mood modification, tolerance, withdrawal symptoms, and relapsesee Griffiths(2005)
components model of addiction). Both WRS and work addiction can lead to serious detri-
mental health and socioeconomic consequences including somatic illness, (comorbid) psycho-
pathology, (concurrent) addictive behavior (both chemical and behavioral), work-related
injury, mortality, reduced productivity, absenteeism, presenteeism, high staff turn-over, unsafe
driving, employee compensation claims, burnout, and work-family conflict (e.g., Cox and
Griffiths 2010; Frone et al. 1994; Griffiths and Karanika-Murray 2012; Manocha et al. 2011;
Wu et al. 2012; Shonin et al. 2014a; Sussman 2012).
Mindfulnessa form of meditation that derives from Buddhist practiceinvolves culti-
vating a full, direct, and active awareness of experienced phenomena that is spiritual in aspect
and that is maintained from one moment to the next. The last two decades have witnessed a
marked increase of empirical investigation into the applications of mindfulness meditation
within public healthcare domains. Indeed, 72 % of UK-based general practitioners believe that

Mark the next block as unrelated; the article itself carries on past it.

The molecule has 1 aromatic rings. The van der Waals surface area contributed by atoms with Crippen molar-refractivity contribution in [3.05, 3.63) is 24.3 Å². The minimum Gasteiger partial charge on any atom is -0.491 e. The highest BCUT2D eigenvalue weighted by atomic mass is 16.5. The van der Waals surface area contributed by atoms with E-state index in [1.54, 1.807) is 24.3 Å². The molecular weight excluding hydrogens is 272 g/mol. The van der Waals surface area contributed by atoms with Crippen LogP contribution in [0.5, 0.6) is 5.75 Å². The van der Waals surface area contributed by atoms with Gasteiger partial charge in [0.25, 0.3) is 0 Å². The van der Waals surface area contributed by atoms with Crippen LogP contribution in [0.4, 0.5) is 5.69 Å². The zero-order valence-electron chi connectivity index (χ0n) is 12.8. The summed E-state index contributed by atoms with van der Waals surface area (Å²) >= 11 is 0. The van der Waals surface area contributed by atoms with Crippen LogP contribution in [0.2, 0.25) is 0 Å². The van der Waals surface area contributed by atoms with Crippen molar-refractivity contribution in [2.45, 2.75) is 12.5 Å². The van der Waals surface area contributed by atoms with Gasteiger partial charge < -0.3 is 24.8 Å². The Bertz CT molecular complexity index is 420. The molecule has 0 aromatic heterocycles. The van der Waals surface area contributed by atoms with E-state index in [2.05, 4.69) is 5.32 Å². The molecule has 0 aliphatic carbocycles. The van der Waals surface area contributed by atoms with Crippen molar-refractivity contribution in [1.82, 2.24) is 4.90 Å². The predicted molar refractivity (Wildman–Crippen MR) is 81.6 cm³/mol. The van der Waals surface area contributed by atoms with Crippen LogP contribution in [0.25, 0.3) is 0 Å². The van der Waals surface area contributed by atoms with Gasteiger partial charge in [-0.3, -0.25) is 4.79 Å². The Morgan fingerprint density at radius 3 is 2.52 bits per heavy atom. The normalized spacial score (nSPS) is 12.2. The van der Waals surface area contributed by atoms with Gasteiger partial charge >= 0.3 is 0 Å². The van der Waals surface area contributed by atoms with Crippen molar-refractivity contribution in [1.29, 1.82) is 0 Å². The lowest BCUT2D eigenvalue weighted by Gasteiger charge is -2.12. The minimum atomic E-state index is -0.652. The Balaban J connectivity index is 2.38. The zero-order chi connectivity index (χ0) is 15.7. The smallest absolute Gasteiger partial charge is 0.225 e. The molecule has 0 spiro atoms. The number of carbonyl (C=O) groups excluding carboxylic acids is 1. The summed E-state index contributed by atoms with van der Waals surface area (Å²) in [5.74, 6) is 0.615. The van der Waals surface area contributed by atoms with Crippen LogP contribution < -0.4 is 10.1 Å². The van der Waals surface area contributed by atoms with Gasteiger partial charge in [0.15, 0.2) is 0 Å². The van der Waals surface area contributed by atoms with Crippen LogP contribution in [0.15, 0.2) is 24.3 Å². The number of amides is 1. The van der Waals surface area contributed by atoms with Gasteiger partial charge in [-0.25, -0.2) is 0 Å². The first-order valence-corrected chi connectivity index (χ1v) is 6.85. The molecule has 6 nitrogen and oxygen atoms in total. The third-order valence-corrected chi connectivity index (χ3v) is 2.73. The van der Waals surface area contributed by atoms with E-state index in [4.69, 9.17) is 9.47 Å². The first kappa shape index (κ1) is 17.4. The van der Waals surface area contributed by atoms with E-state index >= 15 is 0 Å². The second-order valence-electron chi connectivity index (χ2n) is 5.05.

patients can improve their health by practicing mindfulness meditation (Mental Health Foun-
dation 2010). Similarly, certain mindfulness-based interventions (MBIs) have now been
advocated by both the (British) National Institute for Health and Care Excellence (NICE)
and the American Psychiatric Association (APA) for the treatment of specific forms of
depression (APA 2010;NICE2009).
In addition to depression and other mood disorders, MBIs have been shown to be effective
in helping treat a broad range of mental health problems and somatic illnesses including
anxiety disorders (Chiesa and Serretti 2011), problem gambling (de Lisle et al. 2011),
schizophrenia-spectrum disorders (Shonin et al. 2013a,b), anger dysregulation (Singh et al.